(Dispersion of Water-Insoluble Colorant)

First, such water-insoluble colorant to be preferably used in the present invention as described above is dispersed by means of a dispersant to prepare a water dispersing element. Any dispersant including an ionic dispersant, a nonionic dispersant, or the like can be used for dispersing the colorant into an aqueous solution. Of those, a polymer dispersant or a water-soluble polymer is desirably used from the viewpoint of maintaining dispersion stability in a subsequent polymerization step. One which exhibits sufficient water solubility and has a hydrophobic portion serving as an adsorption site to the surface of a colorant fine particle and to an oil droplet interface of a radically polymerizable monomer to be added in a polymerization step, especially a hydrophobic monomer, is particularly preferably used. Further, it is more preferable from the viewpoint of easily inducing the chargeable resin pseudo fine particles to become fixed to the colorant in the subsequent polymerization step that at least one kind of the hydrophobic monomers to be used in the subsequent polymerization step exists as a unit of the dispersing agent.

Methods of producing a polymer dispersant and a water-soluble polymer each of which can function as a dispersant that can be used in the present invention are not particularly limited. For example, they can be produced by causing monomers having an ionic group and other polymerizable monomers to react with each other in a non-reactive solvent in the presence or absence of a catalyst. Particularly, it has been found that favorable results can be obtained by using a dispersing agent selected from styrene/acrylic polymer compounds that are obtained by polymerizing the above-mentioned ionic-group-containing monomers and styrene monomers as indispensable components and ionic-group-containing acrylic polymer compounds that are obtained by polymerizing ionic-group-containing monomers and (meth)acrylate monomers having 5 or more carbon atoms as indispensable components. At this time, it is preferable to select an anionic dispersing agent when the dispersible colorant to be obtained is expected to have an anionic group, whereas it is preferable to select a cationic or anionic dispersing agent when the dispersible colorant to be obtained is expected to have a cationic group.

In the subsequent process of aqueous precipitation polymerization, it is desirable to use an anionic polymer dispersing agent showing an acid value not less than 100 but no more than 250 or a cationic polymer dispersing agent showing an amine value not less than 150 but no more than 300. If the acid value or the amine value is less than the corresponding lower limit value, the affinity between the hydrophobic monomer and the dispersant becomes higher than the affinity between the colorant and the dispersant at the time of aqueous precipitation polymerization, so the chargeable resin pseudo fine particles is released from the surface of the colorant before they fix to the colorant, and the dispersed state cannot be maintained in some cases. If, on the other hand, the acid value or the amine value is more than the corresponding upper limit value, the excluded volume effect and the electrostatic repulsive force of the dispersing agent become too strong on the colorant surface so that there may be occasions where chargeable resin pseudo fine particles are prevented from fixing to the colorant. When an anionic dispersing agent is used, it is preferable to select a dispersing agent having a carboxyl group as an anionic group so as not to prevent resin fine particles from fixing to the colorant.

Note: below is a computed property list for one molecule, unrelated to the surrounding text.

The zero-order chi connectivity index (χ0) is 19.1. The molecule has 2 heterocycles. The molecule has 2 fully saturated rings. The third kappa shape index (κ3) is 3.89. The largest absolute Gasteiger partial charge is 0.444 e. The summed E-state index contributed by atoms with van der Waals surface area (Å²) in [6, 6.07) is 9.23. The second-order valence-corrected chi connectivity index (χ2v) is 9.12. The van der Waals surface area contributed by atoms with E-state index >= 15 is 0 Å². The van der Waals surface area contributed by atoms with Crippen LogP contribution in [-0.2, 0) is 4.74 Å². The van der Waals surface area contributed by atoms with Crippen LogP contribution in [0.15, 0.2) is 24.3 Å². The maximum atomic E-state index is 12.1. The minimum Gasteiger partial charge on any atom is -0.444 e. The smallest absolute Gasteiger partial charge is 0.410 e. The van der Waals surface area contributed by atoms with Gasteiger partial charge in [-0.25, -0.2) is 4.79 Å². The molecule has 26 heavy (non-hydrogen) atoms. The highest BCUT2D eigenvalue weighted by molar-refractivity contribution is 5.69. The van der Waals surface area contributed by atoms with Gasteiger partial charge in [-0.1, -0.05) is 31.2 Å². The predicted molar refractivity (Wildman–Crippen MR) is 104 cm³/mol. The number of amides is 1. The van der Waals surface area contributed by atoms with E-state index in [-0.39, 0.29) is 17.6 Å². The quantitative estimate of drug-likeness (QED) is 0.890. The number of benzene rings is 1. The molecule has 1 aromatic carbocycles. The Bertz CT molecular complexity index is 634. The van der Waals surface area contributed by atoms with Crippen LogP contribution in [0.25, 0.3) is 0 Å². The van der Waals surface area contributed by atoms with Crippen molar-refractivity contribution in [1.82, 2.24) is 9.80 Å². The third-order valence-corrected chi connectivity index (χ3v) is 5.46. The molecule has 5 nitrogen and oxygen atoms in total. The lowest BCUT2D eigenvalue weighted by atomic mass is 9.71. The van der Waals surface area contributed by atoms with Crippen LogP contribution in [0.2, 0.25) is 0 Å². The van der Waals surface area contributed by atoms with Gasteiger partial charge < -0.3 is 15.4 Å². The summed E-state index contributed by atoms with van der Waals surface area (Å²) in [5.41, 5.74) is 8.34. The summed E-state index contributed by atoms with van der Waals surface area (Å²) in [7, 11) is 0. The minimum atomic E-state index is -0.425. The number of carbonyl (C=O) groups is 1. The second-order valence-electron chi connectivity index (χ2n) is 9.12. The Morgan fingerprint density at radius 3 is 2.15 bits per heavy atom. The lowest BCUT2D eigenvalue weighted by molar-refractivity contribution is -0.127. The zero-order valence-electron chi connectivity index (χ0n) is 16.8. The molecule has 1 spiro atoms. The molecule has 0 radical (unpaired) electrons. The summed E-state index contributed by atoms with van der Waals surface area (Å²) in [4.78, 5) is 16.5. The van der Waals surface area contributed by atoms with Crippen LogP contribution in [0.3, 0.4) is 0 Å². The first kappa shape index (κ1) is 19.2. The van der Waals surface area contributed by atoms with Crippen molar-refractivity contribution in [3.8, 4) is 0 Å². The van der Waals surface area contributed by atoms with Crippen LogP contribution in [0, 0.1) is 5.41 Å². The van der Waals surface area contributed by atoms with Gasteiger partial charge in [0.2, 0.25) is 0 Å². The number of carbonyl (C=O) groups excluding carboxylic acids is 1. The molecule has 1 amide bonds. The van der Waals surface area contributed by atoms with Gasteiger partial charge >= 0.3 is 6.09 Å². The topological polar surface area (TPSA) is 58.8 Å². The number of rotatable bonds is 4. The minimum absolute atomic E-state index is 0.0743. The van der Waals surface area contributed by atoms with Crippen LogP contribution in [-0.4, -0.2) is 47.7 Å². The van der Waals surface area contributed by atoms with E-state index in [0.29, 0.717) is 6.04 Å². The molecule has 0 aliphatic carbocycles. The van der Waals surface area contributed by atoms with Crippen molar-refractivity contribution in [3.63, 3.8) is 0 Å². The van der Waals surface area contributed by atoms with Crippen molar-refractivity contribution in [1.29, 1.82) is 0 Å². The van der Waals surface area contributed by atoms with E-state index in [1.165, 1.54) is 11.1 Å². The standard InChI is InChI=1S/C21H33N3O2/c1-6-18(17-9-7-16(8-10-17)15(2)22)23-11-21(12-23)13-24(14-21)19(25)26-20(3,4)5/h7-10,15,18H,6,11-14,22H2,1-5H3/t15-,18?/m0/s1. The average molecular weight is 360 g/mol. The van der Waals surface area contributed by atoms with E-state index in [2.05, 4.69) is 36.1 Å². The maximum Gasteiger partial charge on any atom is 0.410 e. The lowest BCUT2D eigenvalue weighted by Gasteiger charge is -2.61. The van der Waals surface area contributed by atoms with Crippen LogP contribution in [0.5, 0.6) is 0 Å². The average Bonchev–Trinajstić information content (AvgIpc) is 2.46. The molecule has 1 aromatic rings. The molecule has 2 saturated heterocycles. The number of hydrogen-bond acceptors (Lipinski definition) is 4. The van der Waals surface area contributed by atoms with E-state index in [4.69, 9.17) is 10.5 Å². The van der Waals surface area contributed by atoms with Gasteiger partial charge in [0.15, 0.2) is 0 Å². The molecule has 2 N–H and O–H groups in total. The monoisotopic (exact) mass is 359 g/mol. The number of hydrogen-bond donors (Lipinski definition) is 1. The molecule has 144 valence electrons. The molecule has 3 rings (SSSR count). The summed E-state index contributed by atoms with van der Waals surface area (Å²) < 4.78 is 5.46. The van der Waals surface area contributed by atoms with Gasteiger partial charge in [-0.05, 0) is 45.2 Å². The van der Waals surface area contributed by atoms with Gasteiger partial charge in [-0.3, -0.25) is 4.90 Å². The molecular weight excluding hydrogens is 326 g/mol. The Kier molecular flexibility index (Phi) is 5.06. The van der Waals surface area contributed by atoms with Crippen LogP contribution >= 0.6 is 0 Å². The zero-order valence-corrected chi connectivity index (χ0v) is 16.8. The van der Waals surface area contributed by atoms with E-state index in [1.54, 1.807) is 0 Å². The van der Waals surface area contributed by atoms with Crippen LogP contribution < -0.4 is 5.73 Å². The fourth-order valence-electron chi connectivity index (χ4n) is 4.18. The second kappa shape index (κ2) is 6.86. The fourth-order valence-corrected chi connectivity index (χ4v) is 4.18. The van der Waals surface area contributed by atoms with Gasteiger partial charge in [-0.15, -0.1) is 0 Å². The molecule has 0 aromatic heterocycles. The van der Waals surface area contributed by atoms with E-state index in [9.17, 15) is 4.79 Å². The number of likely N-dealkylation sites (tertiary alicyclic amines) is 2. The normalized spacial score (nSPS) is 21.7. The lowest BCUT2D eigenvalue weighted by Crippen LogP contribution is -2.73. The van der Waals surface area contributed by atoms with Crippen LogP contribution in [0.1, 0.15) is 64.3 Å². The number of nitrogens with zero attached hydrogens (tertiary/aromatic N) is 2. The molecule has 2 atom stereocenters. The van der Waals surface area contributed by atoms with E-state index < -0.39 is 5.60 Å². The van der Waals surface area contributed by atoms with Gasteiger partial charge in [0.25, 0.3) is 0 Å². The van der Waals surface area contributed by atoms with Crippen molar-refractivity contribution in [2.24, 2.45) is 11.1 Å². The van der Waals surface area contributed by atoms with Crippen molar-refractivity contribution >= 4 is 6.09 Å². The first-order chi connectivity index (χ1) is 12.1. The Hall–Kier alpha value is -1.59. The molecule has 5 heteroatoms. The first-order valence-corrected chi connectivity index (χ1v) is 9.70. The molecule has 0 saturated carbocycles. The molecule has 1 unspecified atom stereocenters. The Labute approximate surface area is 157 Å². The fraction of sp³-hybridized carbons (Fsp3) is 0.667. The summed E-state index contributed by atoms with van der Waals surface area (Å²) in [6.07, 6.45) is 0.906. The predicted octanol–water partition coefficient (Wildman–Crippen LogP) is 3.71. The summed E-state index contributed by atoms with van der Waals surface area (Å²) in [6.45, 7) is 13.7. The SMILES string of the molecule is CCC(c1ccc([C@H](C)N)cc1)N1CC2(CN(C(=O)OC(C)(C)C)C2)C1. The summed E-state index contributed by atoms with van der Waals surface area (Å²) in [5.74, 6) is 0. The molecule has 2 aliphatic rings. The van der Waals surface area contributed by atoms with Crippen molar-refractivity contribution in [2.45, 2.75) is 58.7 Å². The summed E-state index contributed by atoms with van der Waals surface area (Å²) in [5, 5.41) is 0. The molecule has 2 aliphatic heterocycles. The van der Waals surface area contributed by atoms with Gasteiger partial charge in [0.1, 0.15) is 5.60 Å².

In the process of forming an aqueous dispersion of an water-insoluble colorant by using a dispersant, the colorant is dispersed such that the average value of the dispersion particle diameter is preferably within the range of not less than 0.01 μm and not more than 0.5 μm (not less than 10 nm and not more than 500 nm), more preferably within the range of not less than 0.03 μm and not more than 0.3 μm (not less than 30 nm and not more than 300 nm). Because the dispersion particle diameters in this process are reflected significantly to the dispersion particle diameters of the dispersible colorant obtained, the above-described ranges are preferable from the viewpoint of the coloring power, weatherfastness of an image and dispersion stability.

The dispersion particle diameters of a water-insoluble colorant in accordance with the invention are preferably distributed to show a monodispersion. Although the particle diameter distribution of a dispersible colorant having chargeable resin pseudo fine particles fixed thereto generally tends to be narrower than the particle diameter distribution of the aqueous dispersion obtained before the polymerization step illustrated in FIG. 2B, it basically depends on the particle diameter distribution of the aqueous dispersion. Additionally, also in order to surely effect the fixing of the chargeable resin pseudo fine particles to the colorant through hetero aggregation, it is important to narrow the particle diameter distribution of the colorant. According to the studies conducted by the present inventors, it has been found that the obtained dispersible colorant shows excellent dispersion stability when the polydispersity index of the colorant is within the range of 0.25 or less.

The diameters of dispersed particles of a colorant can vary among various measuring methods, and in particular, an organic pigment is rarely dispersed in the form of spherical particles. In the present invention, the diameters of particles of a colorant are measured on the basis of the principle of the dynamic light scattering method, using ELS-800 (trade name) manufactured by Otsuka Electronics Co., Ltd, and then the average particle diameter and the polydispersity index that are determined by cumulant analysis are used.